I’ve set up a datepicker field, with a minimum date of 01/01/1920, when I’ve been testing my form I found that if I entered a completely rubbish date like this. I get a date in this year
if I enter a partial date with the day/month, I get this
Only if I enter a date that has a number in the year, do I get my min date.
Here is a clone of the datepicker, you can replicate exactly what happens:
I do not have to enter a full date, or retain the format of the date that I set in the UI. of %d/%m/%Y
I put some error handling around - if the user enters a partial date like 01/9/8 then I can bring up an error code, that works fine, but how do I handle rubbish, since the datepicker is converting it into a workable date, so it doesnt bring up an error
But should the datepicker accept rubbish and convert it to a date?
It looks like you’re comparing a string to a tuple of a string in your conditional
The error handling does work, so apologies if putting that code in caused confusion (have edited and removed it).
Its more of the fact that the datepicker is converting rubbish dates into actual dates, so how can I error check that?
What distinguishes a rubbish date from a legitimate date? If you can articulate that, put it into code.
For example, if it’s that the date can’t be before the current date, you can check that. If it’s that the date can’t be more than 20 years into the future, you can check that. If it’s that the date can never be April 1st, you can check that.
There are tons of examples online about doing date and datetime comparisons in Python that can handle both of those checks and more.
All these checks are done when you’re pulling the date out of the date picker. The date picker itself just makes sure that what the user entered is in valid date format.
I’ve done the error checking on the date, so it cant be after today, but its the fact that the datepicker itself is converting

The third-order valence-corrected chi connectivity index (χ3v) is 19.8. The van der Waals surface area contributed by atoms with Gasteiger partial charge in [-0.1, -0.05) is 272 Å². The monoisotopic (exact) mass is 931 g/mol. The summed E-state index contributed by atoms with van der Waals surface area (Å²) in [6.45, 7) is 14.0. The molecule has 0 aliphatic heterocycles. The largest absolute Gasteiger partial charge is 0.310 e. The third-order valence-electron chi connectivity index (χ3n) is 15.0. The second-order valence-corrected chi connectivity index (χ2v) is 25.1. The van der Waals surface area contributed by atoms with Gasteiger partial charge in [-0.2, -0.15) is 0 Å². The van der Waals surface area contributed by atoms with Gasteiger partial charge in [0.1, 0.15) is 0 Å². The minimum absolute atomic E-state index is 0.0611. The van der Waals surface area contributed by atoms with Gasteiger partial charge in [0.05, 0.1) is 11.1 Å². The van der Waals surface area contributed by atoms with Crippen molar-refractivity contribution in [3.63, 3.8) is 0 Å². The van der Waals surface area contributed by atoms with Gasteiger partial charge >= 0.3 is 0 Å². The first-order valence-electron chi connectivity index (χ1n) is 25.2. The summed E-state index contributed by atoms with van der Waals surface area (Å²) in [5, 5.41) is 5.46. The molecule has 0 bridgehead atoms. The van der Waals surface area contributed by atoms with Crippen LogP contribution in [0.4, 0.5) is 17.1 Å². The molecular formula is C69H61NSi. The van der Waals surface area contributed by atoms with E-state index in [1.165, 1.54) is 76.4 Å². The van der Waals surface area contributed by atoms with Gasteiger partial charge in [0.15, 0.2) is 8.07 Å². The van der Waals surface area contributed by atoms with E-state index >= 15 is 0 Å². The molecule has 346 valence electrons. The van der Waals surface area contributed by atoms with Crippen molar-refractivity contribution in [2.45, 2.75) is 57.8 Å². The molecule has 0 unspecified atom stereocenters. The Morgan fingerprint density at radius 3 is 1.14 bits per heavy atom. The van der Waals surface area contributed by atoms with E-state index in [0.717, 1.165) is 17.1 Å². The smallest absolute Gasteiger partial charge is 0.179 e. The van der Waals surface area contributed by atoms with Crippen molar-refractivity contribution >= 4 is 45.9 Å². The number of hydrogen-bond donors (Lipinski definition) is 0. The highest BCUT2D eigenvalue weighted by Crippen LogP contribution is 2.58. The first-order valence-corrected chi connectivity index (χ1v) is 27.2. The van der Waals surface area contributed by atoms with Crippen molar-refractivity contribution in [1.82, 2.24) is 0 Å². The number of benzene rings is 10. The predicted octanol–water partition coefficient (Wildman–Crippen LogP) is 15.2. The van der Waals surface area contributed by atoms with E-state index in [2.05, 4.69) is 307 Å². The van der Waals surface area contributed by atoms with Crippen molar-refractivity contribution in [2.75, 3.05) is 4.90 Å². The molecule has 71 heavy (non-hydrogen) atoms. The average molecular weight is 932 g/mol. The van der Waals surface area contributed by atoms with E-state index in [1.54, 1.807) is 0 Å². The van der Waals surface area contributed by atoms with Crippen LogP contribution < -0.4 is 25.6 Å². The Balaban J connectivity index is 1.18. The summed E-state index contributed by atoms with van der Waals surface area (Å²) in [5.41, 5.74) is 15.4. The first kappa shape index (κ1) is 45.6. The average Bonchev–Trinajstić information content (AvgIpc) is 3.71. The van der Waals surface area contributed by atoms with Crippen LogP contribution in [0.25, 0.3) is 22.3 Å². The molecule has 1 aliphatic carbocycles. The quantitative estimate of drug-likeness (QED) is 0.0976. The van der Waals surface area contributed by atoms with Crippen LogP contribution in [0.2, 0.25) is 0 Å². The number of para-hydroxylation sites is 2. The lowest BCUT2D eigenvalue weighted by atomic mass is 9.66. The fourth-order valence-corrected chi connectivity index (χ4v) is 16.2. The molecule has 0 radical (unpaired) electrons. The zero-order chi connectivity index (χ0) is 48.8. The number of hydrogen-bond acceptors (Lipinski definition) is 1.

to a valid date, when its not.
But the datepicker is not returning 555555 its returning 5/4/2022, but it would be impossible to validate what the datepicker has converted it to, as it could be genuine. The only thing that can be validated on that is if the datepicker actually presented 555555 as the date, or 01/01 as the date, but it doesnt.
I have not cloned the app, but looking at the snapshot I have the feeling that you are confusing the validation of the datepicker with the validation of the textbox.
If you want to validate the datepicker, then you shouldn’t care about what the datepicker gets in input. You should only care about what the datepicker returns, which is automatically validated and constrained by the minimum date.
If you want to validate the textbox, then don’t think about the datepicker. Think about validating a textbox.
Yeah, I see what you mean now, if the user types something into the textbox the date picker is using.
Unfortunately, I think you have to trust what the date picker returns.
Edit: or, if you want the user to be able to enter dates using the text box instead of the date picker, there’s a custom component for that in the Wiki of custom components: [Wiki] Awesome custom components, dependencies (and the like)
Well I do have a secondary check, the code I have adds up all the age years returned from travellerages, then when they come to enter the traveller details they are given those (possibly incorrect) dates again. If they change them to the correct dates, and the years differ by more than 1 year from what they were quoted, they will get an error message saying go back and re-do the quote.
We also have a minimum age on the policy, at least one traveller has to be 18, so if all the dates were entered as rubbish (e.g. years would be 2022) then it would raise an error.
Its not ideal, but it does sort of work.
I will investigate your textbox option!